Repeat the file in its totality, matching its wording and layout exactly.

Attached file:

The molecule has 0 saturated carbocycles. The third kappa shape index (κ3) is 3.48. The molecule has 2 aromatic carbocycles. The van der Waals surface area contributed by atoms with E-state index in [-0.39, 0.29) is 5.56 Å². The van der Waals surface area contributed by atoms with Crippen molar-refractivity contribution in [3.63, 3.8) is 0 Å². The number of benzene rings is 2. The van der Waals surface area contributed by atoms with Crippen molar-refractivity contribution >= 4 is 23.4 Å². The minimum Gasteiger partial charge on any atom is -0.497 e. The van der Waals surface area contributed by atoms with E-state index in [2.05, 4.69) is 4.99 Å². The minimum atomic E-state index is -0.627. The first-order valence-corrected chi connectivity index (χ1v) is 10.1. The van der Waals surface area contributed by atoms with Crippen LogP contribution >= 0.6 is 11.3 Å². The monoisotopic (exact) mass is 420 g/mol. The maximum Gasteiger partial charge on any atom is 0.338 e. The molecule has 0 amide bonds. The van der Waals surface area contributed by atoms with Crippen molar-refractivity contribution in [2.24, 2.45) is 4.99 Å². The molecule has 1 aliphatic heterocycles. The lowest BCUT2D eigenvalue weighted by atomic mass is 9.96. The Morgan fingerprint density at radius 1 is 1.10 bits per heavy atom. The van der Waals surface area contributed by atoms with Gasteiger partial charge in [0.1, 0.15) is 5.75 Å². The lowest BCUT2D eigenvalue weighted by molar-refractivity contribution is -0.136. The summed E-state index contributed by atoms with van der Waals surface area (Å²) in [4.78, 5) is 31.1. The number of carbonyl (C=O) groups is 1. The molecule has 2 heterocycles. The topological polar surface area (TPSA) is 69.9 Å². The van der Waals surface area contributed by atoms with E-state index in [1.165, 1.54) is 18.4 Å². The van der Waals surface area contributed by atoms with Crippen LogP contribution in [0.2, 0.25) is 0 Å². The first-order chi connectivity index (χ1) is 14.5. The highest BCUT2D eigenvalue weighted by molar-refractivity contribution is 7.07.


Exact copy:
The molecule has 0 saturated carbocycles. The third kappa shape index (κ3) is 3.48. The molecule has 2 aromatic carbocycles. The van der Waals surface area contributed by atoms with E-state index in [-0.39, 0.29) is 5.56 Å². The van der Waals surface area contributed by atoms with Crippen molar-refractivity contribution in [3.63, 3.8) is 0 Å². The number of benzene rings is 2. The van der Waals surface area contributed by atoms with Crippen molar-refractivity contribution >= 4 is 23.4 Å². The minimum Gasteiger partial charge on any atom is -0.497 e. The van der Waals surface area contributed by atoms with E-state index in [2.05, 4.69) is 4.99 Å². The minimum atomic E-state index is -0.627. The first-order valence-corrected chi connectivity index (χ1v) is 10.1. The van der Waals surface area contributed by atoms with Crippen LogP contribution >= 0.6 is 11.3 Å². The monoisotopic (exact) mass is 420 g/mol. The maximum Gasteiger partial charge on any atom is 0.338 e. The molecule has 0 amide bonds. The van der Waals surface area contributed by atoms with Crippen molar-refractivity contribution in [2.24, 2.45) is 4.99 Å². The molecule has 1 aliphatic heterocycles. The lowest BCUT2D eigenvalue weighted by atomic mass is 9.96. The Morgan fingerprint density at radius 1 is 1.10 bits per heavy atom. The van der Waals surface area contributed by atoms with Gasteiger partial charge in [0.1, 0.15) is 5.75 Å². The lowest BCUT2D eigenvalue weighted by molar-refractivity contribution is -0.136. The summed E-state index contributed by atoms with van der Waals surface area (Å²) in [4.78, 5) is 31.1. The number of carbonyl (C=O) groups is 1. The molecule has 2 heterocycles. The topological polar surface area (TPSA) is 69.9 Å². The van der Waals surface area contributed by atoms with E-state index in [1.165, 1.54) is 18.4 Å². The van der Waals surface area contributed by atoms with Crippen LogP contribution in [0.2, 0.25) is 0 Å². The first-order chi connectivity index (χ1) is 14.5. The highest BCUT2D eigenvalue weighted by molar-refractivity contribution is 7.07.